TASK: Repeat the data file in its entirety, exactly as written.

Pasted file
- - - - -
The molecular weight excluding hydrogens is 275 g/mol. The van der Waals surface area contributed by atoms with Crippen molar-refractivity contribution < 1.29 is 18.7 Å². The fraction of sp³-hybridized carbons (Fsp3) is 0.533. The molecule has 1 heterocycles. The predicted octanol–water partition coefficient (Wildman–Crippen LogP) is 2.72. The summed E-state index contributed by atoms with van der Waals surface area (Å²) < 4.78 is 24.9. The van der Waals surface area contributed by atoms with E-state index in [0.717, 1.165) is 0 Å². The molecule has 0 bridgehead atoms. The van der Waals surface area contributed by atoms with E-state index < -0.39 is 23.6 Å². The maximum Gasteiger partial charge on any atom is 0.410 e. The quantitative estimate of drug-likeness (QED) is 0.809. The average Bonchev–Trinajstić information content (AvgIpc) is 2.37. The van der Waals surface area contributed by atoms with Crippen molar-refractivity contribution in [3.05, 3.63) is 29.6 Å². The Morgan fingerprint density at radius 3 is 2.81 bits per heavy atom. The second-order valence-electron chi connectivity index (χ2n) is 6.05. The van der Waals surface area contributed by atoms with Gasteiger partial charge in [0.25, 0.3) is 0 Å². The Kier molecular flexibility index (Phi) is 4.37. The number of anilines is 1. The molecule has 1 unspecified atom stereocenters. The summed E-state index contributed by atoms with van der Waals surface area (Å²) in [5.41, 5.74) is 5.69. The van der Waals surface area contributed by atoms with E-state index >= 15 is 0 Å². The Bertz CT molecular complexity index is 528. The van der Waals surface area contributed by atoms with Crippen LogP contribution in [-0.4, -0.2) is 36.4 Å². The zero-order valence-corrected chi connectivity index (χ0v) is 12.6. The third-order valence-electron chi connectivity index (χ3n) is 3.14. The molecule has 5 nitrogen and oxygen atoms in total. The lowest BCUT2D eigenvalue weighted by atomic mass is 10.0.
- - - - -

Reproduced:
The molecular weight excluding hydrogens is 275 g/mol. The van der Waals surface area contributed by atoms with Crippen molar-refractivity contribution < 1.29 is 18.7 Å². The fraction of sp³-hybridized carbons (Fsp3) is 0.533. The molecule has 1 heterocycles. The predicted octanol–water partition coefficient (Wildman–Crippen LogP) is 2.72. The summed E-state index contributed by atoms with van der Waals surface area (Å²) < 4.78 is 24.9. The van der Waals surface area contributed by atoms with E-state index in [0.717, 1.165) is 0 Å². The molecule has 0 bridgehead atoms. The van der Waals surface area contributed by atoms with E-state index < -0.39 is 23.6 Å². The maximum Gasteiger partial charge on any atom is 0.410 e. The quantitative estimate of drug-likeness (QED) is 0.809. The average Bonchev–Trinajstić information content (AvgIpc) is 2.37. The van der Waals surface area contributed by atoms with Crippen molar-refractivity contribution in [3.05, 3.63) is 29.6 Å². The Morgan fingerprint density at radius 3 is 2.81 bits per heavy atom. The second-order valence-electron chi connectivity index (χ2n) is 6.05. The van der Waals surface area contributed by atoms with Gasteiger partial charge in [0.25, 0.3) is 0 Å². The Kier molecular flexibility index (Phi) is 4.37. The number of anilines is 1. The molecule has 1 unspecified atom stereocenters. The summed E-state index contributed by atoms with van der Waals surface area (Å²) in [5.41, 5.74) is 5.69. The van der Waals surface area contributed by atoms with E-state index >= 15 is 0 Å². The Bertz CT molecular complexity index is 528. The van der Waals surface area contributed by atoms with Crippen LogP contribution in [-0.4, -0.2) is 36.4 Å². The zero-order valence-corrected chi connectivity index (χ0v) is 12.6. The third-order valence-electron chi connectivity index (χ3n) is 3.14. The molecule has 5 nitrogen and oxygen atoms in total. The lowest BCUT2D eigenvalue weighted by atomic mass is 10.0.